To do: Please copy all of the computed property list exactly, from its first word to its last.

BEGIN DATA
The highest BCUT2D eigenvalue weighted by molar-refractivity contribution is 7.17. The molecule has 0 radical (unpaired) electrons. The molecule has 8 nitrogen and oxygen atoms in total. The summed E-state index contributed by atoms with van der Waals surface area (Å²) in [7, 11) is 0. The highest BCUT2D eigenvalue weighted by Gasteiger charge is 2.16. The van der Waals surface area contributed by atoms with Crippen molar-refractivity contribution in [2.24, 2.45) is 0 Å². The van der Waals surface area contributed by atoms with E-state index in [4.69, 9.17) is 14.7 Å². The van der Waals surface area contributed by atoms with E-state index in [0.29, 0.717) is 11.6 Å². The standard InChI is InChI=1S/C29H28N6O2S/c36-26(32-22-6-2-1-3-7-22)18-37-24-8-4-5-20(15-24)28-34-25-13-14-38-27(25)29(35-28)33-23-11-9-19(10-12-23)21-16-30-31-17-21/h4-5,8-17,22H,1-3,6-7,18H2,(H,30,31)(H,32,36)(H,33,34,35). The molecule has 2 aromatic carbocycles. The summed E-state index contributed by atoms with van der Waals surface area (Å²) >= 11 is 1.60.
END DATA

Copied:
The highest BCUT2D eigenvalue weighted by molar-refractivity contribution is 7.17. The molecule has 0 radical (unpaired) electrons. The molecule has 8 nitrogen and oxygen atoms in total. The summed E-state index contributed by atoms with van der Waals surface area (Å²) in [7, 11) is 0. The highest BCUT2D eigenvalue weighted by Gasteiger charge is 2.16. The van der Waals surface area contributed by atoms with Crippen molar-refractivity contribution in [2.24, 2.45) is 0 Å². The van der Waals surface area contributed by atoms with E-state index in [4.69, 9.17) is 14.7 Å². The van der Waals surface area contributed by atoms with E-state index in [0.29, 0.717) is 11.6 Å². The standard InChI is InChI=1S/C29H28N6O2S/c36-26(32-22-6-2-1-3-7-22)18-37-24-8-4-5-20(15-24)28-34-25-13-14-38-27(25)29(35-28)33-23-11-9-19(10-12-23)21-16-30-31-17-21/h4-5,8-17,22H,1-3,6-7,18H2,(H,30,31)(H,32,36)(H,33,34,35). The molecule has 2 aromatic carbocycles. The summed E-state index contributed by atoms with van der Waals surface area (Å²) >= 11 is 1.60.